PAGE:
So as I stood in a small back stage room of the Palace Theatre in Myrtle Beach, waiting with some other thrilled fans to finally meet Bobby, I wondered what I should say to perhaps trigger his memory about our past contact or if I should just start from scratch and introduce myself. I decided to start from scratch since he probably wouldn’t remember me at all. Suddenly, the door to the room opened and in stepped Bobby, dressed in a black shirt and silver pants (strategically tight silver pants, I might add), looking handsome and much younger than his 55 years. I backed up a bit, wanting to be the last fan to meet him, thinking I would have more time with him that way. But he took one look at me and stopped in his tracks.
“I know you,” Bobby said, looking perplexed, trying to figure out how he knew me.
“You do?” I asked, surprised. “I didn’t know if you’d remember or not, but we’ve corresponded before.”
He smiled and nodded in recognition. “I’ve read some of your articles,” he
I turned to Mary, who was nervously taking pictures of Bobby and me. “He
remembers!” I squealed, sounding like a starry-eyed groupie more by the moment. Bobby put his arms around my waist and hugged me. Crap, I realized I was taller than he was, and I suddenly felt like an Amazon oaf. I bent my knees so that I’d appear shorter in the photos, although later when I saw the photos, I looked like I had severe posture problems. Oh well. It was still a fabulous moment. If I had only known back in 1971 that one day this would happen.
Later, he made his entrance through the audience of screaming women, stopping to sign autographs on outstretched album covers. He passed by me and smiled. “Have a great show!” I yelled.
He reached over and briefly held my hand. “Thanks, Sharon,” he said. As he launched into one of his hit songs, I felt like I was seven years old again. But this time, I wasn’t sitting in the balcony. And this time, Bobby Sherman knew my name – if only for a night.
Mary, who is eight years older than I am, was never a Bobby fan because her peers were into The Grass Roots and The Doors and Robert Redford. But when I asked her on the drive home, what had been the best part of the trip, which had also included relaxing by the pool and great restaurants, she didn’t hesitate. “Bobby Sherman!” she shouted truthfully, grinning. Ah, yes, a convert.
As the years went by, I still sometimes sent a Christmas card to the address Bobby had so kindly given me in 1986, but I wasn't sure if it was still viable or not since it had been so long and I hadn't heard back from him in a while. But when my childhood friend Tina's 50th birthday approached early this month, I decided to write to the address and ask him a favor: to email or call my friend Tina, a fellow Bobby Sherman fan, for her 50th birthday. I sent the letter, and then didn't think any more about it because I really didn't think the letter would actually reach him. About a week later on Tina's birthday, I was at a movie when my phone vibrated, and I saw I had a text -- probably from one of my sons I thought. Then I noticed it was from Tina. It read, "OMG -- Bobby Sherman!! How do you pull such things off? Best present ever, girlfriend. I'm telling everybody!" I was so excited that Tina had finally received the phone call from Bobby that we used to dream about. And what a guy for following through for me!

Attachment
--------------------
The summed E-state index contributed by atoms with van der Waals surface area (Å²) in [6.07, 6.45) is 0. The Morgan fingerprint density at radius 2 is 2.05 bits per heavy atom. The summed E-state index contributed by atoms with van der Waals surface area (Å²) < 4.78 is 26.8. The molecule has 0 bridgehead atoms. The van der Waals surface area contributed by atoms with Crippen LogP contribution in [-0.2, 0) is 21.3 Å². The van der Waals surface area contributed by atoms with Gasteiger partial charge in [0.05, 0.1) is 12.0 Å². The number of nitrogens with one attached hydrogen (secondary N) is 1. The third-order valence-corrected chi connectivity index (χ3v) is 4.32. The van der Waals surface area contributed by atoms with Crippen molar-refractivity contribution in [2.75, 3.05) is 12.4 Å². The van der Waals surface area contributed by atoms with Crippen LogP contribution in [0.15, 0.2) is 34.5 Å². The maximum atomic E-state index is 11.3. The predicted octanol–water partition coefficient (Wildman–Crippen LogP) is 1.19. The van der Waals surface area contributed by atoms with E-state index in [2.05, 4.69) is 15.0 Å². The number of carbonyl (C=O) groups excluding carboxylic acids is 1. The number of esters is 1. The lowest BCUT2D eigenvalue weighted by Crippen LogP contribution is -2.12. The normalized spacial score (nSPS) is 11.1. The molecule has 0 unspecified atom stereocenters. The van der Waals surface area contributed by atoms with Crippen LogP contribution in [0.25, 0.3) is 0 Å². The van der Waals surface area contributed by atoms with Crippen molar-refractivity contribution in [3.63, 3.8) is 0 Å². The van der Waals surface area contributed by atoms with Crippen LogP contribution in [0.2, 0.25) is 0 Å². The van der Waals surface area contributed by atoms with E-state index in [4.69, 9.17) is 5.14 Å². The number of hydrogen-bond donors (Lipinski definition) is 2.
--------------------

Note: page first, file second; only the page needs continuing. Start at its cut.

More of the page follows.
My Bobby Sherman lunch box and my issues of Tiger Beat magazine are long gone; but, the memories he gave me are invaluable. In today’s world, the term ‘teen idol’ has been replaced by ‘sex symbol’, a shallow term that doesn’t measure up to the first. It doesn’t bring to mind the same depth of devotion of fans, the same extent of excitement. Bobby was quoted on the web site years ago, saying there aren’t any ‘teen idols’ any more because today’s pre-pubescent girls are too blasé about such things. He said, “Nowadays, you go from birth to puberty – there’s nothing in between.” The same is true for the female celebrities my sons hear about – Lindsay Lohan, Britney Spears. I think of how much I learned during that ‘in between’ time, about myself and about life; and, I ache for all those young people out there rushing to grow up.